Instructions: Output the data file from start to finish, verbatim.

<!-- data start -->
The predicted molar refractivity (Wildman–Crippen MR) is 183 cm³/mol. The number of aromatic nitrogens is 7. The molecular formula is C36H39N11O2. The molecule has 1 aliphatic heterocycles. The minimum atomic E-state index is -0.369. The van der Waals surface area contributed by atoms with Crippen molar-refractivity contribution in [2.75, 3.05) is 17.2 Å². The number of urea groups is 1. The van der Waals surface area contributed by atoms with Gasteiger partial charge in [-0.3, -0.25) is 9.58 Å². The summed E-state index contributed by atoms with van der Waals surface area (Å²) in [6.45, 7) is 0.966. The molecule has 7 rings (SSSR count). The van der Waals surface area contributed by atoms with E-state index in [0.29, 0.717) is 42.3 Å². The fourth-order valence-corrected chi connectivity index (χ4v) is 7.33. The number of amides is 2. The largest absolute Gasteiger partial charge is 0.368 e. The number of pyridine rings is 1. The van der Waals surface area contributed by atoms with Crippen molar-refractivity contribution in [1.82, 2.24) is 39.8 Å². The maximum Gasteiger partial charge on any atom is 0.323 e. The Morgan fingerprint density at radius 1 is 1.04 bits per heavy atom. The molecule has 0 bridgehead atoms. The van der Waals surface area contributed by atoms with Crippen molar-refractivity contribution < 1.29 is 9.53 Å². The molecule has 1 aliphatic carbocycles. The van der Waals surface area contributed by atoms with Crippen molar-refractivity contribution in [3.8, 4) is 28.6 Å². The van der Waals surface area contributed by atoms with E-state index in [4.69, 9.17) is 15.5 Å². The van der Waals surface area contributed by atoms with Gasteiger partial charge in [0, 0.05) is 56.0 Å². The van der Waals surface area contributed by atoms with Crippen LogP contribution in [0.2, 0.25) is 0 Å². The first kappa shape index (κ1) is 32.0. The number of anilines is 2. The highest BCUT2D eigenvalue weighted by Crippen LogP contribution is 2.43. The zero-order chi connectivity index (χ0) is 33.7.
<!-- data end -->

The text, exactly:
The predicted molar refractivity (Wildman–Crippen MR) is 183 cm³/mol. The number of aromatic nitrogens is 7. The molecular formula is C36H39N11O2. The molecule has 1 aliphatic heterocycles. The minimum atomic E-state index is -0.369. The van der Waals surface area contributed by atoms with Crippen molar-refractivity contribution in [2.75, 3.05) is 17.2 Å². The number of urea groups is 1. The van der Waals surface area contributed by atoms with Gasteiger partial charge in [-0.3, -0.25) is 9.58 Å². The summed E-state index contributed by atoms with van der Waals surface area (Å²) in [6.45, 7) is 0.966. The molecule has 7 rings (SSSR count). The van der Waals surface area contributed by atoms with E-state index in [0.29, 0.717) is 42.3 Å². The fourth-order valence-corrected chi connectivity index (χ4v) is 7.33. The number of amides is 2. The largest absolute Gasteiger partial charge is 0.368 e. The number of pyridine rings is 1. The van der Waals surface area contributed by atoms with Crippen molar-refractivity contribution in [1.82, 2.24) is 39.8 Å². The maximum Gasteiger partial charge on any atom is 0.323 e. The Morgan fingerprint density at radius 1 is 1.04 bits per heavy atom. The molecule has 0 bridgehead atoms. The van der Waals surface area contributed by atoms with Crippen molar-refractivity contribution < 1.29 is 9.53 Å². The molecule has 1 aliphatic carbocycles. The van der Waals surface area contributed by atoms with Crippen molar-refractivity contribution in [3.8, 4) is 28.6 Å². The van der Waals surface area contributed by atoms with E-state index in [4.69, 9.17) is 15.5 Å². The van der Waals surface area contributed by atoms with Gasteiger partial charge in [0, 0.05) is 56.0 Å². The van der Waals surface area contributed by atoms with Crippen LogP contribution in [0.2, 0.25) is 0 Å². The first kappa shape index (κ1) is 32.0. The number of anilines is 2. The highest BCUT2D eigenvalue weighted by Crippen LogP contribution is 2.43. The zero-order chi connectivity index (χ0) is 33.7.